Online jeweller Ocappi is offering a service which enables potential customers to try onreplicas of its engagement rings at home. The idea is to remove some of the anxiety andcreate a more satisfying shopping experience for those who would prefer not to visit abricks-and-mortar jewellery store.

Luxury Goods: Ocappi Home Inspection Service Seeks to Encourage Online Purchase

How do you encourage online purchasing of luxury items? By offering a free-of-chargehome inspection service, reckons bridal jewellery specialist Ocappi. By allowing customersto try on replicas of its rings at home, the jewellery e-tailer is seeking to make the onlinebuying experience more intimate and personal. The idea came about as a result of a studycommissioned by the firm and carried out by New York University sociologist Dr. Anna Akbari.Results revealed that over two thirds of US Americans polled felt dissatisfied with the usualshopping experience for luxury items of this kind.

The ‘One&Only’ home try-on service

Customers can choose up to six rings on Ocappi’s site, and will then be sent replicas ofthese rings. The service is free of charge, including postage to and return from the customer.Customers can keep the rings for several days before making a decision. The service isintended to overcome some of the psychological barriers to making luxury purchases of thiskind, among them a widespread anxiety about stepping into a major jewellery store. The idea is that in the relaxed atmosphere of their own homes, would-be customers will be able to express their feelings more freely and make up their minds more calmly than when face-to-face with a store sales assistant. Eugénie Briot, Co-Head of the Masters programme in Innovation-Design and Luxury at the University of East Paris, believes that “this is a service that’s very much in keeping with the times.”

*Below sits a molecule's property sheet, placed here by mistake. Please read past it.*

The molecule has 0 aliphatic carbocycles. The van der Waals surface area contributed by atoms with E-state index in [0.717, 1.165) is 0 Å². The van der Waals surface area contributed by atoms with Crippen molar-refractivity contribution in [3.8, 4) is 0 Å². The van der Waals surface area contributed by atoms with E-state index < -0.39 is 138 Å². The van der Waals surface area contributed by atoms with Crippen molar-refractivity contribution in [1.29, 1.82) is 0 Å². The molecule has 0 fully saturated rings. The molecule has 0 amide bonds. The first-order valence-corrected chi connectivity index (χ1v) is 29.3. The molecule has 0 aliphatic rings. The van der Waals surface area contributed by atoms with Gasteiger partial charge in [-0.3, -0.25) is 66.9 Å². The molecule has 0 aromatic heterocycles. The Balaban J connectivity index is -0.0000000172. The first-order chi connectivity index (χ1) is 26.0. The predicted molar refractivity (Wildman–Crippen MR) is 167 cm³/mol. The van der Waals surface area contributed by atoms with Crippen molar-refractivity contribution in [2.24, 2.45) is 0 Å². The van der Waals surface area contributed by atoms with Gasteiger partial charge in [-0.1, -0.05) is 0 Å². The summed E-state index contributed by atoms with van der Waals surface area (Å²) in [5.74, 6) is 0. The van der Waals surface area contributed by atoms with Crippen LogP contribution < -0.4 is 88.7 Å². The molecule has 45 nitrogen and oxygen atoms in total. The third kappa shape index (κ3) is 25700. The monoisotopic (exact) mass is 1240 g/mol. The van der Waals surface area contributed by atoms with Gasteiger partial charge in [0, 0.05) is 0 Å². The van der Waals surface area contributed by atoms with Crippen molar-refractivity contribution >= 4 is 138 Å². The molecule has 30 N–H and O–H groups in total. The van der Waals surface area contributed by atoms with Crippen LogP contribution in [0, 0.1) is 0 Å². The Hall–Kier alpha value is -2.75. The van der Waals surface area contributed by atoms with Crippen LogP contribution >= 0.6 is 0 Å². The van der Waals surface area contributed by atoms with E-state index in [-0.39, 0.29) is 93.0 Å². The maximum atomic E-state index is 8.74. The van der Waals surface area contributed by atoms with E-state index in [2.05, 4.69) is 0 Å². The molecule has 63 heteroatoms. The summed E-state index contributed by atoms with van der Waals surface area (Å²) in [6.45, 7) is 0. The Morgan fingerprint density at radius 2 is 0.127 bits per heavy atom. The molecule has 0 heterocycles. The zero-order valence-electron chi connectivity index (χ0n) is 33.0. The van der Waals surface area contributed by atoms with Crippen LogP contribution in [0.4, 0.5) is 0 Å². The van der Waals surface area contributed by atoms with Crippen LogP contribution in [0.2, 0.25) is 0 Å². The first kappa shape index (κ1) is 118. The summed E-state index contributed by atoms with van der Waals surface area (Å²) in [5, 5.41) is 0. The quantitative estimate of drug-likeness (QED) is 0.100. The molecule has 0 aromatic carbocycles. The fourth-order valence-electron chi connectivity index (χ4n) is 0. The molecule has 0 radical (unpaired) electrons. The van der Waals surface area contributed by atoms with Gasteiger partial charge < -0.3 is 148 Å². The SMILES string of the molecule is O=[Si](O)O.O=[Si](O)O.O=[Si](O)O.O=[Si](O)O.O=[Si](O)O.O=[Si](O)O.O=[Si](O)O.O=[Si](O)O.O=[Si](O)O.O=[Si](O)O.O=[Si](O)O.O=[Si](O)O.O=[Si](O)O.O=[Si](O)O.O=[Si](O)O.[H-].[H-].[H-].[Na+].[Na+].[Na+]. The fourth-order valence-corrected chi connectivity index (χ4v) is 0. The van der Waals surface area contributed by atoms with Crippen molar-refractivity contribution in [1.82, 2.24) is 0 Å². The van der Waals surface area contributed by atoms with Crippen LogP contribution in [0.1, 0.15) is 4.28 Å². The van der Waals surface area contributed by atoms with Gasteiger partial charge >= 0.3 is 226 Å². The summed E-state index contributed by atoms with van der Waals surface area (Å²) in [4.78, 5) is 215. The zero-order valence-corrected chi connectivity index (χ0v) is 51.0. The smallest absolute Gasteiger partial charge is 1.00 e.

Adjusting the jewellery business to consumer needs

However, this approach may well subtly alter the value people tend to put on a piece ofjewellery. A jeweller feels and knows how to convey to his customer a certain respect forprecious stones, which the replicas sent for inspection are unlikely to reproduce. So, might theOcappi service suit only a specific consumer segment – i.e. those who have not been broughtup with a ‘precious stone culture’ but nevertheless have total confidence in the brand?Eugénie Briot takes a different view of things, pointing out that: “These days there are moreconsumers in the segment identified by Ocappi than real connoisseurs of precious stones andjewellery”. She argues nevertheless that “selling first on design and price, with the quality ofthe gemstone as a secondary factor, makes no sense; the gemstone quality is the basis for theitem’s high price-tag.” This is why, according to Marcia Pointon, Senior Research Professor atNorwich University of the Arts and Research Fellow at the Courtauld Institute of Art in London,who has authored an authoritative work on the history of gems and jewellery, it is the diamondwhich has since the 1920s, inter alia through effective marketing on the part of diamond dealers, become the most sought-after gemstone for engagement rings.

By Pauline Trassard